The official, who also requested anonymity, said the university only received of the fraction of the $4 million that the Johnson family had pledged to the university.

 "From what we were told, the school just gets interest off the money every year," the official said.  "That's not enough to build a new building.  It's barely enough to pay for the new equipment in a department.  The university has been down this road before and even back then, it was not the best deal, but the powers that be thought it was.

Lawson-Borders said the agreement was never necessarily intended to provide the money for a new building.  Instead, the money will assist the school in getting cutting-edge technology and equipment to support its academic programs.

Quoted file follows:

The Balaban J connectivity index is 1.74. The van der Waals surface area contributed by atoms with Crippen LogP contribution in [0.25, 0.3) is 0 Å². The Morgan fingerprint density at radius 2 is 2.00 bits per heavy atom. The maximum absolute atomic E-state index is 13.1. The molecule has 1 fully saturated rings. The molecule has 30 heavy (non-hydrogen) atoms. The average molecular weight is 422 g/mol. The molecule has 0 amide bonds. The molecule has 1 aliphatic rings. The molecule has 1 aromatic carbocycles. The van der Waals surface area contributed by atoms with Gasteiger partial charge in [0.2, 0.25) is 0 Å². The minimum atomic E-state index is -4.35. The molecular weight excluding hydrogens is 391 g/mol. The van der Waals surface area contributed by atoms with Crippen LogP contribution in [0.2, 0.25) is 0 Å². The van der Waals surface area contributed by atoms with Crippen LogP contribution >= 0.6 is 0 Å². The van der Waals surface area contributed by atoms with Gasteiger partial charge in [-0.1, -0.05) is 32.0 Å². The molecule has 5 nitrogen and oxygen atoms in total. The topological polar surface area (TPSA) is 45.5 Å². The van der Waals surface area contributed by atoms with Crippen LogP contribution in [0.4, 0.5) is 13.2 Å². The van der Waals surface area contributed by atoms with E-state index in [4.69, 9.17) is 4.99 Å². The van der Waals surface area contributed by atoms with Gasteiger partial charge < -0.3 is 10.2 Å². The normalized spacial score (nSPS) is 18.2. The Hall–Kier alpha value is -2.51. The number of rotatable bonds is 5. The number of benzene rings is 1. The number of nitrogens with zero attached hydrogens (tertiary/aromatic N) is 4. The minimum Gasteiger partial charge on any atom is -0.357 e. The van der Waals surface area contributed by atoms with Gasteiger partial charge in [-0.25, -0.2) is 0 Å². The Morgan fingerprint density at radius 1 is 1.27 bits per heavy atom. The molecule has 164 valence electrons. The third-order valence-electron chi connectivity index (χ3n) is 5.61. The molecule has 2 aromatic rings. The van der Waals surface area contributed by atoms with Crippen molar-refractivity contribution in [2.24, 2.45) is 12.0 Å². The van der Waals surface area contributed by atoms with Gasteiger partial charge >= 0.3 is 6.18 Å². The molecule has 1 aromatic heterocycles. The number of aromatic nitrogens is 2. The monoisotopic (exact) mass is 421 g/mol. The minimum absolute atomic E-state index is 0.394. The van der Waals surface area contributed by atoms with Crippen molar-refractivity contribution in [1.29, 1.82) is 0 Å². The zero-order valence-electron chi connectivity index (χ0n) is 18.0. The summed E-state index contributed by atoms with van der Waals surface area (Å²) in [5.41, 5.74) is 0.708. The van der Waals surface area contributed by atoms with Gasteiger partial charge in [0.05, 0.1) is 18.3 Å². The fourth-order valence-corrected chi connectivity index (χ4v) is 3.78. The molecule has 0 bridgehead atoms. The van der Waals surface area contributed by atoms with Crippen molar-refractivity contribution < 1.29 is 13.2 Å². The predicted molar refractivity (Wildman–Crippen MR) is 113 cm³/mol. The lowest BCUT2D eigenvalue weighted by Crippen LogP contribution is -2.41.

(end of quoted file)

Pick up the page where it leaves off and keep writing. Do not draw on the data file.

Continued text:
“It’s a part of all the other things we needed,” she said.  “We need technology.  We need upgrades in equipment.  So, that was a part of it.  But this is kind of that forward movement as we keep moving forward to reach out and grab alumni and others and say, ‘This is what we need to do to keep doing what the School of Communications has done a wonderful job in and doing.’”

In all, Frederick said he believes that in the next five years the School of Communications will only continue to grow, and Hughes’ donation will help the school move forward.

“I see it growing in enrollment, number one,” he said. “Number two, I’d like to see the School of Communications taking a lead in producing content that as a university we put out.  So, whether that’s through any medium right now, I’d like to see more content coming out of the School of Communications.”